Staff and students speak out on Syria

As the conflict in Syria drags on staff and students express their concerns.


Courtesy of Freedom House [Creative Commons]

Katie Nelson, Writer

As civil conflict reaches a fever pitch in Syria, President Obama has asked Congress to delay a decision on whether to initiate air strikes in retaliation to alleged chemical warfare, according to a presidential address given Tuesday. Fraught with controversy, the impending decision is causing many to debate what action should be taken.


Judith Rood, a Biola professor of history and Middle Eastern studies, believes the option of striking Syria is too little, too late.

“The only reason that Bashar al-Assad would have the nerve to do what he did and for things to have gone this far is because we have been standing by, letting this war unravel over the past two and a half years,” Rood said. “The Russians now have a presence in Syria, in Lebanon … Iran is present there. It’s very late in the game. We are in true trouble.”

One of the most complicated aspects of the Syrian conflict is the lack of true opposing sides, according to Tania Abouezzeddine, associate professor of psychology. Abouezzeddine grew up in the United Arab Emirates and is ethnically Lebanese. She explained that the incorporation of al-Qaeda and Hezbollah into the conflict has led to even more confusing divisions.

“What people are really afraid of in the Arab world is if Assad gets taken down, what’s going to replace him is going to be something horrible, which is a very fundamental Islamic regime,” Abouezzeddine explained. “There are many moderate Muslims in that area of the world, and they don’t want this Islamic regime. What they’re afraid of is that their rights are going to be taken away.”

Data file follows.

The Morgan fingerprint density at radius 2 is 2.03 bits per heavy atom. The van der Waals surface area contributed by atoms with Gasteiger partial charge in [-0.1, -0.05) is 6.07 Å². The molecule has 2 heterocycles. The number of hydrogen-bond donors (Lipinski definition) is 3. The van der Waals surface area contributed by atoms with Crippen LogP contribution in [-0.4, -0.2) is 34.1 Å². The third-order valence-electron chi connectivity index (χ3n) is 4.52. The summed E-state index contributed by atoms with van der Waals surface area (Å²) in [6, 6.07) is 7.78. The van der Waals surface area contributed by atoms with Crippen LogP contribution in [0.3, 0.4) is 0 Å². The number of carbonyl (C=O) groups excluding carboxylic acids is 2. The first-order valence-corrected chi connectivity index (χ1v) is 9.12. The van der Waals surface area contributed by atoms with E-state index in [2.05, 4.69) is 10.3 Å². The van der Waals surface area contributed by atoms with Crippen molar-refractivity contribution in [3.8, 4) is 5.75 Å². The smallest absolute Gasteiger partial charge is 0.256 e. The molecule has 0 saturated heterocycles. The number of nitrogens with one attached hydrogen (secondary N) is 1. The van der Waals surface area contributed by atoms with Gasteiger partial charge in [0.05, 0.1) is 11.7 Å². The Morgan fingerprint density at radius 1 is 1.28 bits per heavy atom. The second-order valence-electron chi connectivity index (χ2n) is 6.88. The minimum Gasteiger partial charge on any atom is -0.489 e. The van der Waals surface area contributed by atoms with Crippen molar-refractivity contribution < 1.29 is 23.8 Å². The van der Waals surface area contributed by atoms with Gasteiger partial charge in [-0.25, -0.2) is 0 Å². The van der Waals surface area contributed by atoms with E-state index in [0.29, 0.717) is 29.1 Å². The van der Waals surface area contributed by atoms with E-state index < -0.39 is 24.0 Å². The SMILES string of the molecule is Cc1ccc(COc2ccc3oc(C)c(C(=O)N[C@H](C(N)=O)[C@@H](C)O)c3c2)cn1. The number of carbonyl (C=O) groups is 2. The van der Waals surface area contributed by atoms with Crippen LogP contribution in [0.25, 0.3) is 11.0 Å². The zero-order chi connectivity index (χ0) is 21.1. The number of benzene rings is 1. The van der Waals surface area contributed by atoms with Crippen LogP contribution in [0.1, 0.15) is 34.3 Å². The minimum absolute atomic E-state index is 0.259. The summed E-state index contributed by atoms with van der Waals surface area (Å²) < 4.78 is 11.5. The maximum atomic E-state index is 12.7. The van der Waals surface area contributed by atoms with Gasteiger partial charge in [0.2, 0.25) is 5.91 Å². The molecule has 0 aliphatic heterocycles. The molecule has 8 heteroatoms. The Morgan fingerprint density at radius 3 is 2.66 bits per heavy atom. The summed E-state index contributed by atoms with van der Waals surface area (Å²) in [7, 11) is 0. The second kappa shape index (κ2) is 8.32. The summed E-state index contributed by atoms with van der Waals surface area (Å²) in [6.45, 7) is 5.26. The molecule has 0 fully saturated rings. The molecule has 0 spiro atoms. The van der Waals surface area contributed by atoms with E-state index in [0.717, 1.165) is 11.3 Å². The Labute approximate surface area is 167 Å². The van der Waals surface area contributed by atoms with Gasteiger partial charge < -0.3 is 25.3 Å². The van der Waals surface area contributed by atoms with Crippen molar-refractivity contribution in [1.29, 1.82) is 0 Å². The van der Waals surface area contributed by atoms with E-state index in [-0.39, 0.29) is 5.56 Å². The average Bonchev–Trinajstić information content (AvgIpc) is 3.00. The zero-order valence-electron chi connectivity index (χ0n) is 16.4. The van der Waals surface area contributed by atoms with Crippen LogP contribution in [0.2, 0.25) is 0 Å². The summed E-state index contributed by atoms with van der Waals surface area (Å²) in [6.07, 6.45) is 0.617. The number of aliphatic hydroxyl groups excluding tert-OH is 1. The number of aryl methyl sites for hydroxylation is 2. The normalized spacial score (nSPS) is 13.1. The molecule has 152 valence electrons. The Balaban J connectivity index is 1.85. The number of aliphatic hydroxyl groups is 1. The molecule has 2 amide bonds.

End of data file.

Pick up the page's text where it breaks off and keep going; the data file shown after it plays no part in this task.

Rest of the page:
Abouezzeddine is a Christian, but the rest of her family is Druze, an amalgamate of different religious faiths, including Islam and Christianity. Druze is one of the minority groups in Lebanon, whose own country has been affected by spillover conflict from Syria due to permeable boundaries.

“The perspective of the Arabs of that region is they don’t like Assad, and they’ve never really liked the regime, and they’ve always wanted the regime to change, and that includes many Lebanese, because there’s a lot of negative outcomes that happens in our country as a result of Syrian policy against us,” she said.


Rachel Emenaker, a junior fine arts major, has extended family currently living in the small Armenian-Syrian village of Kesab, near the border between Syria and Turkey. She said her family supports the Assad regime, but the strife has taken an immense toll on their work and home lives.

“My family has businesses. They have an olive business. And there’s no exports or imports [due to the conflict],” Emenaker said. “My cousin is over here right now and he can’t go back to visit his family.”

As the conflict drags on and Obama speaks of a possible diplomacy with Russian president Vladimir Putin, Rood said she believes the best choice is to remove the Syrian dictator from power, rather than cast down punishment using air strikes.

“I think the first thing is for the entire international community to insist that Bashar al-Assad step down. I think that’s the easiest and most symbolic of all things,” she said.


Rood expressed her disappointment in Biola students’ and faculty’s apparent lack of concern about the carnage in Syria.

“Generally speaking, most people [at Biola] aren’t really that interested in international affairs and politics because they think of it as very worldly, they feel powerless and they feel, on some level, some sort of disgust about it all,” she said. “But I don’t think that is the appropriate response: That is the selfish response.” 

Regardless of what the president and Congress decide to do, Rood believes that Biola has a responsibility to, at the very least, pray for Syria.

“No man is an island in this dispensation,” she said. “We’re all connected together. We need to stand up for the weak and the powerless.”

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